Globe valves provide a larger pressure drop than other shut-off valves. The curved Z-shaped passage inside the valve is more flow restrictive than ball valves and gate valves. So, they are ideal when managing water flow at lower pressures. But, since globe valves open and close gradually, they avoid water hammer.

4. Butterfly valves

Sea Water Material 5A Lug Type Triple Eccentric Butterfly Valve

The butterfly valve is another shut-off valve normally employed both to isolate and control water flow. There is a rotating disc present at the centre of a butterfly valve. This movable disc is controlled by the quarter-turn of a handle, like ball valves. When the handle is rotated, this disc bursts open, allowing water to pass through the valve. When the disc is closed, it forbids the movement of water. Butterfly valves fall into the “rotary motion” family of valves. This is because they control water discharge by operating a revolving mechanism that prompts the closure of flow.

A butterfly valve can be opened slowly to throttle water, though it is less useful than globe valves. Some designs of butterfly valves lock the disc partially open to maintain the throttled position. However, it is not instructed to use a butterfly valve to throttle flow for prolonged periods. Continual disclosure to rushing water will corrupt the disc and weaken the watertight seal.

Butterfly valves are lightweight, compact, and easy to operate manually. These properties make them ideal valves for regulating large volumes of water and gas. A high-pressure drop is certain with a butterfly valve. There is always resistance in the pipeline when the valve is open, which inflicts some limitations on where butterfly valves can be used.

5. Needle valves

Needle valve

Needle valves offer absolutely precise control of flow, unlike any other valve. They control water flow by lifting and lowering down a threaded, conical spindle. The sharp tip of the spindle sits perfectly on the valve seat at the bottom of the valve. A rotating stem actuates needle valves. As the stem is rotated, the spindle gradually rolls out of its valve seat, and water is incrementally allowed through the narrow path within the valve. Needle valves are used to isolate, regulate, and throttle water flow.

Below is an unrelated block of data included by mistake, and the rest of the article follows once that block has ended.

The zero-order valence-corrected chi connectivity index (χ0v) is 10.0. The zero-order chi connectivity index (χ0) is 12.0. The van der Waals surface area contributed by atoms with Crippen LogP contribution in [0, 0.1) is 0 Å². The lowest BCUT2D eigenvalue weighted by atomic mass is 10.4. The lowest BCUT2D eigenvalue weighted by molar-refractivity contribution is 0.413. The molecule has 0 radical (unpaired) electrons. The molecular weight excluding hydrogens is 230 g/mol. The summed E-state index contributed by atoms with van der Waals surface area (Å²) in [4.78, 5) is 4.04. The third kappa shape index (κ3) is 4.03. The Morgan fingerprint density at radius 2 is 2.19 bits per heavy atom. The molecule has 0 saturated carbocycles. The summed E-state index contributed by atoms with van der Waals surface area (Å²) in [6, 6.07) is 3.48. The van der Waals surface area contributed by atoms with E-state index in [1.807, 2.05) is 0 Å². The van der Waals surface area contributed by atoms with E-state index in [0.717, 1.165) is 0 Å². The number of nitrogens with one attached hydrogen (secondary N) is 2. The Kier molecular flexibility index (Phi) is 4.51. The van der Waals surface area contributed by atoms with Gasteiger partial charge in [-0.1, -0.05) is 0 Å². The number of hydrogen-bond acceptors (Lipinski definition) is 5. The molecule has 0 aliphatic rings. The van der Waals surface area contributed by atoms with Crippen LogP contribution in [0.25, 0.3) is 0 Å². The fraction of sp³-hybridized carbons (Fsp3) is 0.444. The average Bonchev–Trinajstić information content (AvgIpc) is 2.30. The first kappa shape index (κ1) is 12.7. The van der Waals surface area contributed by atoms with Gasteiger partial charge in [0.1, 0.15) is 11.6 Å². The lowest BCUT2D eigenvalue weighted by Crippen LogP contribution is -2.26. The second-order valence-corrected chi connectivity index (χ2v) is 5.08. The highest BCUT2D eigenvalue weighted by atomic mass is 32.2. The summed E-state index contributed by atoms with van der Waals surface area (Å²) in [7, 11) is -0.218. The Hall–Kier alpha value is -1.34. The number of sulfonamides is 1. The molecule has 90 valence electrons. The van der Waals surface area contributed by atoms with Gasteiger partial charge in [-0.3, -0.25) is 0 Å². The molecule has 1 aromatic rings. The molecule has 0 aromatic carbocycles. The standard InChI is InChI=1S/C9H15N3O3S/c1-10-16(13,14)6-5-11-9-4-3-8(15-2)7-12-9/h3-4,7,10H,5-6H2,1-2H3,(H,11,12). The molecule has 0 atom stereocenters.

There is a controlled increase of flow with each twirl of the stem. This provides the operator with exact control over the flow of water. Needle valves have primary applications in systems where flow needs to be adjusted with great care to protect equipment. They are also ideal for operations where the flow needs to be shut off slowly or a very low flow rate is needed. Although the size of the water inlet and the internal spindle is small, needle valves are able of tolerating very high pressures.

6. Plug valves

eccentric plug valve

A plug valve is a cylindrical valve that can be used for isolation or redirection purposes. There is a cone-shaped “plug” within the plug valve that has a hole in the center. When the lever is turned a quarter, the plug revolves to provide passage to the flow of water. The hole revolves flush to the valve walls when it is closed, and flow is blocked. Plug valves can also have multiple ports and be used to detract flow across multiple channels.

Plug valves can have either rectangular ports, diamond ports, or round ports. Round and rectangular ports are utilized for unimpeded water flow, whereas diamond ports impede flow. However, these valves can not be used to throttle flow. Plug valves are very simple in design. Moreover, their operation principle is similar to ball valves.